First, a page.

A new republic, formed out of the conquered provinces, was now constituted, and named, from the Liberator, Bolivia. From this republic he received a gift of a million of dollars, on condition that the money should be appropriated to the liberation of negro slaves in that territory. At the request of the congress, he framed a scheme of government, known as the Bolivian code.' This was adopted both in Bolivia and by the congress of Lima, where Bolivar was made president. On the 22d of June, 1826, a scheme projected by him for a grand congress of the Spanish American republics, was carried into effect, and this meeting, consisting of deputies from Columbia, Mexico, Guatimala, Peru and Bolivia, was convened at Panama. The main object of this congress was to establish an annual convention of state representatives, to discuss diplomatic affairs, decide international disputes, promote liberal principles, and insure a union of strength in repelling any foreign attack. This was a noble idea, but too vast an undertaking for the means of performance which actually existed within the control of the Liberator, and it led to no great practical results.

On the return of Bolivar to Columbia he found two thirds of the republic in a state of insurrection. Great dissatisfaction existed in Venezuela with the central government, and the inhabitants, headed by Paez, a mulatto general, rose and declared themselves in favor of a federal system. Bolivar, having reached Bogota, the capital, assumed extraordinary powers, being authorized to take that step by the constitution, in its provisions for cases of rebellion. He then proceeded to Venezuela; but, instead of punishing the insurgents, he announced a general amnesty, and confirmed Paez in the general command which he had assumed. This led to strong suspicions that the insurrection had been instigated by Bolivar, in order to afford a pretext for assuming the dictatorship, and that he and Paez had acted with a collusive understanding. The truth, on this subject, has never yet been clearly revealed. The presence of Bolivar quieted the commotion, as, in spite of the suspicions which rested upon him, his popularity was still very great. He addressed a letter to the senate of Columbia, disclaiming all ambitious designs, and offering his resignation. This proposal caused violent debates in the congress, and many members voted to accept it; but a majority were in favor of continuing him in office.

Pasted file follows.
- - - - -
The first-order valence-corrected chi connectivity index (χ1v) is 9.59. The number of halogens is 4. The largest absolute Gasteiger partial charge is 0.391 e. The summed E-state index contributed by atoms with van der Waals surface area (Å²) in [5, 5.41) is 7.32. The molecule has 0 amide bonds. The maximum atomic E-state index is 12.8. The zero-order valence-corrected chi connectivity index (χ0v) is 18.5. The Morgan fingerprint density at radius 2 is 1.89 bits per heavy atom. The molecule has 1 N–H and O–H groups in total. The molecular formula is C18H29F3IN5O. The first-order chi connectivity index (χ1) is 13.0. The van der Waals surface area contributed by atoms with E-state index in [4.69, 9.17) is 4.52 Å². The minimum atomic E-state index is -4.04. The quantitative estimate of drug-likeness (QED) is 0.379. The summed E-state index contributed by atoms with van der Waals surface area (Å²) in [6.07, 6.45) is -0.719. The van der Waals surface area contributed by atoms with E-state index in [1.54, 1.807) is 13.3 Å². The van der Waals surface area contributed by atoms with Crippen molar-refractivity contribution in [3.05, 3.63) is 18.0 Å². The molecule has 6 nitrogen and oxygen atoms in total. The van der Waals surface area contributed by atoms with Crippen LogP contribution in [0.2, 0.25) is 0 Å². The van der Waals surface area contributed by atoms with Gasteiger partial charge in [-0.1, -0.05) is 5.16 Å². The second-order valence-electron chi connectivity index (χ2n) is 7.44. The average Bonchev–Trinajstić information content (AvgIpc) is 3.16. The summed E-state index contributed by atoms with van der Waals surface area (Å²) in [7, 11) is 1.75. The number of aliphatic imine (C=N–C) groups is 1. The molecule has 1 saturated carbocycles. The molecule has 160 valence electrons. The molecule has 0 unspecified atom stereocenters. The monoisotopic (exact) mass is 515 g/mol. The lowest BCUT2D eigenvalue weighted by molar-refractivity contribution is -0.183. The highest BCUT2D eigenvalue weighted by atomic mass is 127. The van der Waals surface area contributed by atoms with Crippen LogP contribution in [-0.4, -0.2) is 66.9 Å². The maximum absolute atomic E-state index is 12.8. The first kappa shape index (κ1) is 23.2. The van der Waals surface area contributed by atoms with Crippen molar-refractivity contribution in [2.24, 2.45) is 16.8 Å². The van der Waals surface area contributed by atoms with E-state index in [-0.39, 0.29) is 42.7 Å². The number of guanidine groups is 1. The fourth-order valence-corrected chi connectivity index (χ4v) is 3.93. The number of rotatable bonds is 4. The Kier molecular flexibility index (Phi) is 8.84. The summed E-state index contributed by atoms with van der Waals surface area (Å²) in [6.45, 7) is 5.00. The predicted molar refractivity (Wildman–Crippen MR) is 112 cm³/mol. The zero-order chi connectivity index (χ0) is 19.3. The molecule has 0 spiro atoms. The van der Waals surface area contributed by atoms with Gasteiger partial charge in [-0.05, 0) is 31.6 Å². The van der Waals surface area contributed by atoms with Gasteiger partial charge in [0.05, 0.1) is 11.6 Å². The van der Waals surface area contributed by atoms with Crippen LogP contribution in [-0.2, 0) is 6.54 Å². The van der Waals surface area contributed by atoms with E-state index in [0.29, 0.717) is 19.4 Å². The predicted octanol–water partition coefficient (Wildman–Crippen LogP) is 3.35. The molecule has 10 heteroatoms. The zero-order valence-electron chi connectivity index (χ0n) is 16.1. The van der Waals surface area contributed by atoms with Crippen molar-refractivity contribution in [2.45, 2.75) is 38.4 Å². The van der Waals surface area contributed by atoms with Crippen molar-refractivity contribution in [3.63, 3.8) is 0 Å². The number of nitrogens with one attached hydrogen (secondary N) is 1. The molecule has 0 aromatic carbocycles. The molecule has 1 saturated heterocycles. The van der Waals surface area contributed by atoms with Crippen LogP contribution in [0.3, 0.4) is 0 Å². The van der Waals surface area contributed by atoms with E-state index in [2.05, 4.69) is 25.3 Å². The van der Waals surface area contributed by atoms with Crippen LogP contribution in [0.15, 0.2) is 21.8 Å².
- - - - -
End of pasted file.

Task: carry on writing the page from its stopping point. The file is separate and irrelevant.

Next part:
At a congress held at Ocana, in March, 1828, Bolivar assumed more of an anti-republican tone, and recommended strengthening the executive power. Many of his adherents, in which the soldiery were included, seconded his views, and declared that the people were not prepared to appreciate the excellence of institutions purely republican; a fact of which there can be little doubt. They carried this doctrine, however, to an unwarrantable extreme, by insisting that the president should be intrusted with absolute discretionary power. This proposition was indignantly rejected by a majority of the congress, and the partisans of Bolivar vacated their seats; in consequence of which, that body was left without a quorum, and dissolved. The city of Bogota then took the matter into its own hands, and conferred upon Bolivar the title of Supreme Chief of Columbia, with absolute power to regulate all the affairs of government. His immediate concurrence in this illegal and revolutionary measure has been deemed a sufficient proof that it was brought about by his instigation. On the 20th of June, 1829, he entered that city in magnificent state, and assumed his authority. These proceedings could not but lead to violent measures. An attempt was soon made to assassinate the dictator. Several persons broke into his chamber at midnight, and shot two officers of the staff, who were with him; Bolivar himself only escaped by leaping out of the window and lying concealed under a bridge. Santander, the vice-president, and several officers of the army, were tried and convicted of being implicated in this conspiracy. The former was sentenced to death, but Bolivar was satisfied with banishing him from Columbia.